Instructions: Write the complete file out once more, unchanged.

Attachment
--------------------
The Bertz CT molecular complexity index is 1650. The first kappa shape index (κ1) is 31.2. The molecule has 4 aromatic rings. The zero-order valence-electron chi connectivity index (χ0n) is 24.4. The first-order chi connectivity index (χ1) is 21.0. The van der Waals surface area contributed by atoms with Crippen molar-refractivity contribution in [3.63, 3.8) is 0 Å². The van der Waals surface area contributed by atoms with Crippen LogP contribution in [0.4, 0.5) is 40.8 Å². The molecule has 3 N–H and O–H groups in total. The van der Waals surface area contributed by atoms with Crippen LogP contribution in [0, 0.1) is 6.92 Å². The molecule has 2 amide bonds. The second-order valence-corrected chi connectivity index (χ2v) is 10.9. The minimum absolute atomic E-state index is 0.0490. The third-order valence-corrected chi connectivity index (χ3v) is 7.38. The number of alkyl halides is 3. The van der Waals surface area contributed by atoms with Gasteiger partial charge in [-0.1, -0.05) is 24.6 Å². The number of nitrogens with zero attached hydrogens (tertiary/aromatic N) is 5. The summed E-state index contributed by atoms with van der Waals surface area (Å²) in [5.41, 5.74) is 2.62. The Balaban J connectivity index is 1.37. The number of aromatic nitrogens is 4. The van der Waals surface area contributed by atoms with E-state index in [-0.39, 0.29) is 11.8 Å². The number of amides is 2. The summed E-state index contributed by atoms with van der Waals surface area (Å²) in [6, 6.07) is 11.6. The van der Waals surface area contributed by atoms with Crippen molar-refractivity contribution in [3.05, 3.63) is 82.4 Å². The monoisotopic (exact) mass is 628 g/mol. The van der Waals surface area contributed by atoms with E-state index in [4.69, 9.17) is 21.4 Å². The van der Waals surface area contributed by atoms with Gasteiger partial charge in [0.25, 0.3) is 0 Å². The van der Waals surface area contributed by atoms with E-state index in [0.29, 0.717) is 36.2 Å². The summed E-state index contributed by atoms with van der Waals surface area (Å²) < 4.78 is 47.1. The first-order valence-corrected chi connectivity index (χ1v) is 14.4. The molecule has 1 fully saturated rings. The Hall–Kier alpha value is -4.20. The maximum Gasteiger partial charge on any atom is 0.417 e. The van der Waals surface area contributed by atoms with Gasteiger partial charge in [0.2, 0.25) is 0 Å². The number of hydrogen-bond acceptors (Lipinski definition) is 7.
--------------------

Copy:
The Bertz CT molecular complexity index is 1650. The first kappa shape index (κ1) is 31.2. The molecule has 4 aromatic rings. The zero-order valence-electron chi connectivity index (χ0n) is 24.4. The first-order chi connectivity index (χ1) is 21.0. The van der Waals surface area contributed by atoms with Crippen molar-refractivity contribution in [3.63, 3.8) is 0 Å². The van der Waals surface area contributed by atoms with Crippen LogP contribution in [0.4, 0.5) is 40.8 Å². The molecule has 3 N–H and O–H groups in total. The van der Waals surface area contributed by atoms with Crippen LogP contribution in [0, 0.1) is 6.92 Å². The molecule has 2 amide bonds. The second-order valence-corrected chi connectivity index (χ2v) is 10.9. The minimum absolute atomic E-state index is 0.0490. The third-order valence-corrected chi connectivity index (χ3v) is 7.38. The number of alkyl halides is 3. The van der Waals surface area contributed by atoms with Gasteiger partial charge in [-0.1, -0.05) is 24.6 Å². The number of nitrogens with zero attached hydrogens (tertiary/aromatic N) is 5. The summed E-state index contributed by atoms with van der Waals surface area (Å²) in [5.41, 5.74) is 2.62. The Balaban J connectivity index is 1.37. The number of aromatic nitrogens is 4. The van der Waals surface area contributed by atoms with E-state index in [-0.39, 0.29) is 11.8 Å². The number of amides is 2. The summed E-state index contributed by atoms with van der Waals surface area (Å²) in [6, 6.07) is 11.6. The van der Waals surface area contributed by atoms with Crippen molar-refractivity contribution in [3.05, 3.63) is 82.4 Å². The monoisotopic (exact) mass is 628 g/mol. The van der Waals surface area contributed by atoms with E-state index in [4.69, 9.17) is 21.4 Å². The van der Waals surface area contributed by atoms with Gasteiger partial charge in [0.25, 0.3) is 0 Å². The van der Waals surface area contributed by atoms with E-state index in [0.29, 0.717) is 36.2 Å². The summed E-state index contributed by atoms with van der Waals surface area (Å²) < 4.78 is 47.1. The first-order valence-corrected chi connectivity index (χ1v) is 14.4. The molecule has 1 fully saturated rings. The Hall–Kier alpha value is -4.20. The maximum Gasteiger partial charge on any atom is 0.417 e. The van der Waals surface area contributed by atoms with Gasteiger partial charge in [0.2, 0.25) is 0 Å². The number of hydrogen-bond acceptors (Lipinski definition) is 7.